What happened to the the three brave resistance fighters who stopped the XX Transport?

  • Youra Livchitz was captured later and executed.
  • Jean Franklemon was arrested soon after and sent to Sachsenhausen concentration camp, where he was freed in May 1945. He died in 1977.
  • Robert Maistriau was arrested in March 1944. He was liberated from Bergen-Belsen in 1945 and lived until 2008.

I did not know anything about this heroic action until I happened to stop at a railway crossing in Boortmeerbeek while cycling locally. I saw this unusual street name — XXste Konvooistraat — 20th Transport Street.

April 19 1943 street sign Boortmeerbeek

On closer inspection, below the street name was this explanation of the street name. I had never heard of this event before, so when I got home I checked out the story.

April 19 1943 marked the stopping of Transport XX by the Belgian Resistance

The Flemish village of Boortmeerbeek is notable for being the only place in Europe where a train transport of Jews was stopped by resistance fighters.

Kazerne Dossin Museum in Mechelen

The Kazerne Dossin Museum remembers the ordeals of the persecution of Jews and gypsies in Belgium. It also looks at the broader aspects of the Holocaust. It considers the group pressure and collective violence that has resulted in mass murder and genocide.

The restored Memorial reopened on January 27th 2020. It is a solemn place to remember the thousands of people who waited here in fear and desperation before being loaded onto the transportation trains heading to Auchwitz and other concentration camps. Photographs and videos paint a picture of Jewish life in Belgium before the war.

Kazerne Dossin digitizes original documents about the Holocaust in Belgium and collects them in an image bank. Currently it contains more than 1.5 million documents. The most important component of this image bank includes the many portraits of deportees from the Dossin Kazerne. All of these portraits are displayed on the museum’s portrait wall. Also visible are the lists of people transported in each of the transports leaving Kazerne Dossin. You can search the Digital Image Bank.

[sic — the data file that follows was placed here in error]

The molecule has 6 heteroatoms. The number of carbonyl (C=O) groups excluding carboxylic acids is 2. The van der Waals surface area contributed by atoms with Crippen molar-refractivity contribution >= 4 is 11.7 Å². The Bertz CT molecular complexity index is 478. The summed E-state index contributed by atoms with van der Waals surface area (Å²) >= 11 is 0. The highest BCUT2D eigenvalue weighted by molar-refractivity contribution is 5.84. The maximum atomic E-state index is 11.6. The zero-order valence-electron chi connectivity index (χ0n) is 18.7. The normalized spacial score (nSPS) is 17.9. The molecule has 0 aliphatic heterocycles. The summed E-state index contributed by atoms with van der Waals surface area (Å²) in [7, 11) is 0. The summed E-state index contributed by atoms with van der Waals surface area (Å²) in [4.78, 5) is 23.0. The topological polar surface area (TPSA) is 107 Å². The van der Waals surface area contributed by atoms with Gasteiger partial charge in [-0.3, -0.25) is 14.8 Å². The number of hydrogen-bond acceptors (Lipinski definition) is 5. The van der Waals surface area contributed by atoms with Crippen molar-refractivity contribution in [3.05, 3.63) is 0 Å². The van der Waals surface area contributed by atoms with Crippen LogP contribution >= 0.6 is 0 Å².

Image Bank of Dossin Memorial Museum
The people on the various Transports from Mechelen, heading mainly to Auschwitz

The museum is located in Goswin de Stassartstraat 153, 2800 Mechelen. It’s open every day except Wednesdays. Entrance costs 10 EUR.

Further information on April 19 1943

There are two YouTube videos I can recommend if you want more details of what happened on April 19 1943. This one is 55 minutes long and tells the whole story, including the remarkable experiences of some of the survivors from Transport XX.

A shorter version is only viewable on YouTube.

Push: The Opera

My attention was also drawn by my blogging friend Guido to the opera Push, by Howard Moody. It’s inspired by the true story of Simon Gronowski who I mention above. Simon was pushed off the Transport XX train by his mother.

Especially for the 77th anniversary of Transport XX, Moody brought together 150 singers from Belgium and the UK willing to sing the “grand finale” to the opera. Naturally, being lockdown, the singers recorded separately at home. But thanks to the wonders of technology, that virtual choir has been forged into one whole. Watch and listen to the amazing result here:

Latest news on Push the Opera

On Sunday October 3 2021 Push will be performed in Boortmeerbeek, where Simon Gronowski fled to safety, nine days before his 90th birthday. This was covered in an article in The Guardian.

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36 thoughts on “Who stopped the April 19 1943 train to Auschwitz?”

  1. Such bravery, humbling selflessness to save others. Never heard about this before, another great thing about Belgians!
    (Puts our current crisis into some perspective)

  2. Thanks for this post…wonderful people in a dark black age…must go and pay my respects when this isolation is lifted.

  3. Great history Denzil, I have visited Auschwitz and it’s never far from my mind. I never knew about Transport XX, ao interesting.